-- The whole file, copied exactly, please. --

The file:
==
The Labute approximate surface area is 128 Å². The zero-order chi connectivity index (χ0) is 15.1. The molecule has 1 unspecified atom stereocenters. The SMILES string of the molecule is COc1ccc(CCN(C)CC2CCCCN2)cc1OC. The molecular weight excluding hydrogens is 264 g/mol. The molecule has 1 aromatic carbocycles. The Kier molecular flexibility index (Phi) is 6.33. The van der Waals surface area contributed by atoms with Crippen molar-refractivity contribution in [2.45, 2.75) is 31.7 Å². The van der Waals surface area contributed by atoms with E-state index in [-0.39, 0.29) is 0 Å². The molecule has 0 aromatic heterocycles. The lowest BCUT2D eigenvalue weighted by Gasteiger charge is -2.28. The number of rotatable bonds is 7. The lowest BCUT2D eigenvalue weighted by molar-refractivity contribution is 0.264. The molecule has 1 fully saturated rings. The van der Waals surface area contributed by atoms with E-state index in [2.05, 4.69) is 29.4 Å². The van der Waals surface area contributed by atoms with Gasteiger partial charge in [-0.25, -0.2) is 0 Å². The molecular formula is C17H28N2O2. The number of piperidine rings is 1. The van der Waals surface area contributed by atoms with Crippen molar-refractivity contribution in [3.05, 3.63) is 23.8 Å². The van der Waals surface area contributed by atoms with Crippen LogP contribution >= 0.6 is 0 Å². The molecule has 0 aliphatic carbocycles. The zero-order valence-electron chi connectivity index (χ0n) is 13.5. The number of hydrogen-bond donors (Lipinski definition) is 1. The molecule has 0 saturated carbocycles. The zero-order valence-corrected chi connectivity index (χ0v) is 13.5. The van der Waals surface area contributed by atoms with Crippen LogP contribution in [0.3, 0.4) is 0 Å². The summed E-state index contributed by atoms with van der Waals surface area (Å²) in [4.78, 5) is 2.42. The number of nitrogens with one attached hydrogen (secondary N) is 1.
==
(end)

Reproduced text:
The Labute approximate surface area is 128 Å². The zero-order chi connectivity index (χ0) is 15.1. The molecule has 1 unspecified atom stereocenters. The SMILES string of the molecule is COc1ccc(CCN(C)CC2CCCCN2)cc1OC. The molecular weight excluding hydrogens is 264 g/mol. The molecule has 1 aromatic carbocycles. The Kier molecular flexibility index (Phi) is 6.33. The van der Waals surface area contributed by atoms with Crippen molar-refractivity contribution in [2.45, 2.75) is 31.7 Å². The van der Waals surface area contributed by atoms with E-state index in [-0.39, 0.29) is 0 Å². The molecule has 0 aromatic heterocycles. The lowest BCUT2D eigenvalue weighted by Gasteiger charge is -2.28. The number of rotatable bonds is 7. The lowest BCUT2D eigenvalue weighted by molar-refractivity contribution is 0.264. The molecule has 1 fully saturated rings. The van der Waals surface area contributed by atoms with E-state index in [2.05, 4.69) is 29.4 Å². The van der Waals surface area contributed by atoms with Gasteiger partial charge in [-0.25, -0.2) is 0 Å². The molecular formula is C17H28N2O2. The number of piperidine rings is 1. The van der Waals surface area contributed by atoms with Crippen molar-refractivity contribution in [3.05, 3.63) is 23.8 Å². The van der Waals surface area contributed by atoms with Crippen LogP contribution >= 0.6 is 0 Å². The molecule has 0 aliphatic carbocycles. The zero-order valence-electron chi connectivity index (χ0n) is 13.5. The number of hydrogen-bond donors (Lipinski definition) is 1. The molecule has 0 saturated carbocycles. The zero-order valence-corrected chi connectivity index (χ0v) is 13.5. The van der Waals surface area contributed by atoms with Crippen LogP contribution in [0.3, 0.4) is 0 Å². The summed E-state index contributed by atoms with van der Waals surface area (Å²) in [4.78, 5) is 2.42. The number of nitrogens with one attached hydrogen (secondary N) is 1.